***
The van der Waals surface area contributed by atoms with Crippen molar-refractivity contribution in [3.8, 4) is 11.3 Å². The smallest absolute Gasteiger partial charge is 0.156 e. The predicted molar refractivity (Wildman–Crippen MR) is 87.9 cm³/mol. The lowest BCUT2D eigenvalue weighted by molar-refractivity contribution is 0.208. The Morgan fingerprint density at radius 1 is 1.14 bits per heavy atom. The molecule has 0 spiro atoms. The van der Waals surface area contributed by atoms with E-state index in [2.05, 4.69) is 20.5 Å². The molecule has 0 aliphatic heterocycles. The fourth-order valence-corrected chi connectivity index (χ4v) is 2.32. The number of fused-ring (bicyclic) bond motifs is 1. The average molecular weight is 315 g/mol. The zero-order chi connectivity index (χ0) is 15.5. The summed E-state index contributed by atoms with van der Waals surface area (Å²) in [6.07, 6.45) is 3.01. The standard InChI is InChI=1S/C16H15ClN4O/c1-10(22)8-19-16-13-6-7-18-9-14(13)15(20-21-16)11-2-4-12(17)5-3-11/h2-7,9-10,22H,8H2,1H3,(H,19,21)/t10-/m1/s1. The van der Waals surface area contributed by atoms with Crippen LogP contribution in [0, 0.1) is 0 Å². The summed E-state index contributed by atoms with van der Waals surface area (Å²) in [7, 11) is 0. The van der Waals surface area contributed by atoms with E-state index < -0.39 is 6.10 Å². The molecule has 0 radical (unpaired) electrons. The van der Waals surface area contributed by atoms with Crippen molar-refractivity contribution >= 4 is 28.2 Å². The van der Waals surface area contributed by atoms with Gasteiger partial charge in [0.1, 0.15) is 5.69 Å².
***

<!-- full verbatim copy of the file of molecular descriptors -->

The van der Waals surface area contributed by atoms with Crippen molar-refractivity contribution in [3.8, 4) is 11.3 Å². The smallest absolute Gasteiger partial charge is 0.156 e. The predicted molar refractivity (Wildman–Crippen MR) is 87.9 cm³/mol. The lowest BCUT2D eigenvalue weighted by molar-refractivity contribution is 0.208. The Morgan fingerprint density at radius 1 is 1.14 bits per heavy atom. The molecule has 0 spiro atoms. The van der Waals surface area contributed by atoms with E-state index in [2.05, 4.69) is 20.5 Å². The molecule has 0 aliphatic heterocycles. The fourth-order valence-corrected chi connectivity index (χ4v) is 2.32. The number of fused-ring (bicyclic) bond motifs is 1. The average molecular weight is 315 g/mol. The zero-order chi connectivity index (χ0) is 15.5. The summed E-state index contributed by atoms with van der Waals surface area (Å²) in [6.07, 6.45) is 3.01. The standard InChI is InChI=1S/C16H15ClN4O/c1-10(22)8-19-16-13-6-7-18-9-14(13)15(20-21-16)11-2-4-12(17)5-3-11/h2-7,9-10,22H,8H2,1H3,(H,19,21)/t10-/m1/s1. The van der Waals surface area contributed by atoms with Crippen LogP contribution in [0, 0.1) is 0 Å². The summed E-state index contributed by atoms with van der Waals surface area (Å²) in [7, 11) is 0. The van der Waals surface area contributed by atoms with E-state index < -0.39 is 6.10 Å². The molecule has 0 radical (unpaired) electrons. The van der Waals surface area contributed by atoms with Crippen molar-refractivity contribution >= 4 is 28.2 Å². The van der Waals surface area contributed by atoms with Gasteiger partial charge in [0.1, 0.15) is 5.69 Å².